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Your guide to observing the Taurid meteor shower
BY MARK ARMSTRONG
ASTRONOMY NOW

Posted: 5 November 2013


The Taurids meteor shower is active this month with a double radiant and a double peak and although not one of the major showers in the meteor calendar, it's worth observing with rates of perhaps 5-10 meteors per hour amongst all the artificial fireworks on bonfire night and then a week later. There was enhanced activity in 2005 and this is even more reason to keep a close watch on this shower.


Credit: Astronomy Now graphic by Greg Smye-Rumsby
 
The Southern Taurids come first on the 5/6 November, with the activity expected to peak around midnight with the radiant lying in western Taurus about ten degrees south of the naked-eye open cluster the Pleiades (M45). The radiant culminates around 12.30am from the UK at a decent altitude 54 degrees above the southern horizon. From New York, the radiant culminates 10 degrees higher and 20 degrees higher at 1am CST from Houston.

The good news is that the Moon is just past new and sets early in the evening. Also, the tiny fragments burning up in the Earth's atmosphere, debris from the periodic comet 2P/ Encke, often produce bright events, fireballs even, and so could punch through the hazy, smoky, moonlight skies. Taurid meteors are also slow, with velocities around 25-30 kilometres per second.

The Northern Taurids peak on the night of 12/13 November are are slightly richer than their southern counterpart with a ZHR of 15 as opposed to 10. The radiant lies eight degrees or so further north close to M45, again near Taurus' border with Aries and will culminate at midnight over 60 degrees up. Watches on this night should be productive despite a waxing gibbous Moon over in the west, thankfully setting around 2am. Local skies should be free of all the smoke blighting the Southern Taurids. Coincidentally, November is one of the best months for high sporadic rates, the ever-present background, random shooting stars.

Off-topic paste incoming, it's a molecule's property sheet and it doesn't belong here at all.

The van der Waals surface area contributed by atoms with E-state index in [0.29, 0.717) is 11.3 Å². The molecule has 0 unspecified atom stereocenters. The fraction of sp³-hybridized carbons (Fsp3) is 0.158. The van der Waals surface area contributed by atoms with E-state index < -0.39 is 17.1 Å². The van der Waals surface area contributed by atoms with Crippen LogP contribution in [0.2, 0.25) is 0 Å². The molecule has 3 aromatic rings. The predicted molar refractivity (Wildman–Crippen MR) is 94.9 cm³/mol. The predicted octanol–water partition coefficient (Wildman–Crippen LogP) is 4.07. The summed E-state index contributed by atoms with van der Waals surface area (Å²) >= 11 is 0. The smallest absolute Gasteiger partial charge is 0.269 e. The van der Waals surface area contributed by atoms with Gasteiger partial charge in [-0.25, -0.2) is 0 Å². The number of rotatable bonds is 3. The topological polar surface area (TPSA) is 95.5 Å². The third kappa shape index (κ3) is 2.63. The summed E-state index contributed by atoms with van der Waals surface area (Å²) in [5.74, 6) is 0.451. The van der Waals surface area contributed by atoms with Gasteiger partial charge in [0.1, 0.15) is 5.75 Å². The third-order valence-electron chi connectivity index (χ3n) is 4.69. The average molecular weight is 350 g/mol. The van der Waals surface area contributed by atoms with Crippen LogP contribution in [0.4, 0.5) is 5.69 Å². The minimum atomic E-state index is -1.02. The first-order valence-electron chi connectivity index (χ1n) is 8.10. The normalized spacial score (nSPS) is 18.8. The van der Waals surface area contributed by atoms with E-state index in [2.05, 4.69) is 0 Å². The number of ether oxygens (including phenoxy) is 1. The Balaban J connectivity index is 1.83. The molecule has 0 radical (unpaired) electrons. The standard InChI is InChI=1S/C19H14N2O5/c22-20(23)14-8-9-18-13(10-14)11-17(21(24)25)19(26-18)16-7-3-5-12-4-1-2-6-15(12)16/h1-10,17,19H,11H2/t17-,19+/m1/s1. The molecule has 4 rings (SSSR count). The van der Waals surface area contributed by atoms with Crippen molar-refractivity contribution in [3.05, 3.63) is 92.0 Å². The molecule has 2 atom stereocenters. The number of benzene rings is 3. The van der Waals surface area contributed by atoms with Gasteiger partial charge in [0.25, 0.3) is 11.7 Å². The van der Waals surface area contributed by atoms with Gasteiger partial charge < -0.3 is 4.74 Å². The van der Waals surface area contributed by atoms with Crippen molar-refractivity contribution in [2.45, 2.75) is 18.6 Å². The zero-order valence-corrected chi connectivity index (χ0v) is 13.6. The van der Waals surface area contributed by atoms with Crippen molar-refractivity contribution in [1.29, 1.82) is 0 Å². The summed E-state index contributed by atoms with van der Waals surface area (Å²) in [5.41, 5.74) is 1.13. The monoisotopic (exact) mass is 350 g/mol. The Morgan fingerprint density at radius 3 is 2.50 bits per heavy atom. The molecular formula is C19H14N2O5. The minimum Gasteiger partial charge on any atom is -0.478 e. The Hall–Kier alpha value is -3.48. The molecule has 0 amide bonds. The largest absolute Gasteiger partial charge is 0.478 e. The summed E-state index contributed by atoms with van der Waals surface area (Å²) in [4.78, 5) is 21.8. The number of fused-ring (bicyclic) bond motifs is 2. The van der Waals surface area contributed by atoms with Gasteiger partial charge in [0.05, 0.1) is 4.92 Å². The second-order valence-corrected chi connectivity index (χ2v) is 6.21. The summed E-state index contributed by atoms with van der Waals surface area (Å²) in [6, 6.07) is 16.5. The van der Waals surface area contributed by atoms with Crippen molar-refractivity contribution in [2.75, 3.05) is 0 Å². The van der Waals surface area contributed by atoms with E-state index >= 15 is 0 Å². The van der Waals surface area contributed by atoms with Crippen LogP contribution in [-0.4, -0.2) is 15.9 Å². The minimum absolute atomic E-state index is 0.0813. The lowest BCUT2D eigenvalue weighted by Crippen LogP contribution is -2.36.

As with observing any meteor shower, the best advice is not to stare at the actual radiant but at an altitude of 50 degrees (about the same altitude of the Pole Star from the UK) and 30-40 degrees to one side of shower radiant (the width of a fist held at arm's length is about ten degrees). November nights can be bone-chilling so be well prepared, especially if you are travelling to a dark site to make your watch.

Wrap up well in layers of warm, dry clothing and keeping hands, feet and head warm is essential! Perhaps bring a flask of tea and a snack or two to sustain you if fatigue sets in. Try to find an observing spot where any streetlight or neighbour's security lights are not in your direct vision, as it's vital to try to preserve your dark adaption to enable the fainter meteors to be seen.

The Planets
From tiny Mercury to distant Neptune and Pluto, The Planets profiles each of the Solar System's members in depth, featuring the latest imagery from space missions. The tallest mountains, the deepest canyons, the strongest winds, raging atmospheric storms, terrain studded with craters and vast worlds of ice are just some of the sights you'll see on this 100-page tour of the planets.
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Hubble Reborn
Hubble Reborn takes the reader on a journey through the Universe with spectacular full-colour pictures of galaxies, nebulae, planets and stars as seen through Hubble's eyes, along the way telling the dramatic story of the space telescope, including interviews with key scientists and astronauts.
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3D Universe
Witness the most awesome sights of the Universe as they were meant to be seen in this 100-page extravaganza of planets, galaxies and star-scapes, all in 3D!
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